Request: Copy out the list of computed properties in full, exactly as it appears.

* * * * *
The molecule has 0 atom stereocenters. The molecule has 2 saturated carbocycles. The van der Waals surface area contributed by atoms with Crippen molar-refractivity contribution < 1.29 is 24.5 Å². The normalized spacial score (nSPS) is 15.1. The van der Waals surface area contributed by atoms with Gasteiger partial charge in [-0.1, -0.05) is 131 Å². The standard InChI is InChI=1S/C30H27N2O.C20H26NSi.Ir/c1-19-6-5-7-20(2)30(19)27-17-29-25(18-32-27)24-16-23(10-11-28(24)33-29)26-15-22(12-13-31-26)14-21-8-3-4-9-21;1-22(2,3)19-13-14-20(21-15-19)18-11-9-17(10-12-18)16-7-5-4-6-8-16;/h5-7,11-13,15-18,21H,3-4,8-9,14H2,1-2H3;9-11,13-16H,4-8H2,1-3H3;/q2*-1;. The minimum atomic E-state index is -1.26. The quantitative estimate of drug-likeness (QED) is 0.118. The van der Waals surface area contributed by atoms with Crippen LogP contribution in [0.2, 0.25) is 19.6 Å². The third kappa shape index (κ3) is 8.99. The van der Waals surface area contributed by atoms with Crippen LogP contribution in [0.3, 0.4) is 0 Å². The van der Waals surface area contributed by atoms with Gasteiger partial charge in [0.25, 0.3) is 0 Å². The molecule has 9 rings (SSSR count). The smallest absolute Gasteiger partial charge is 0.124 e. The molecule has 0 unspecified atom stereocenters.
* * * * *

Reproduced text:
The molecule has 0 atom stereocenters. The molecule has 2 saturated carbocycles. The van der Waals surface area contributed by atoms with Crippen molar-refractivity contribution < 1.29 is 24.5 Å². The normalized spacial score (nSPS) is 15.1. The van der Waals surface area contributed by atoms with Gasteiger partial charge in [-0.1, -0.05) is 131 Å². The standard InChI is InChI=1S/C30H27N2O.C20H26NSi.Ir/c1-19-6-5-7-20(2)30(19)27-17-29-25(18-32-27)24-16-23(10-11-28(24)33-29)26-15-22(12-13-31-26)14-21-8-3-4-9-21;1-22(2,3)19-13-14-20(21-15-19)18-11-9-17(10-12-18)16-7-5-4-6-8-16;/h5-7,11-13,15-18,21H,3-4,8-9,14H2,1-2H3;9-11,13-16H,4-8H2,1-3H3;/q2*-1;. The minimum atomic E-state index is -1.26. The quantitative estimate of drug-likeness (QED) is 0.118. The van der Waals surface area contributed by atoms with Crippen LogP contribution in [0.2, 0.25) is 19.6 Å². The third kappa shape index (κ3) is 8.99. The van der Waals surface area contributed by atoms with Crippen LogP contribution in [0.3, 0.4) is 0 Å². The van der Waals surface area contributed by atoms with Gasteiger partial charge in [0.25, 0.3) is 0 Å². The molecule has 9 rings (SSSR count). The smallest absolute Gasteiger partial charge is 0.124 e. The molecule has 0 unspecified atom stereocenters.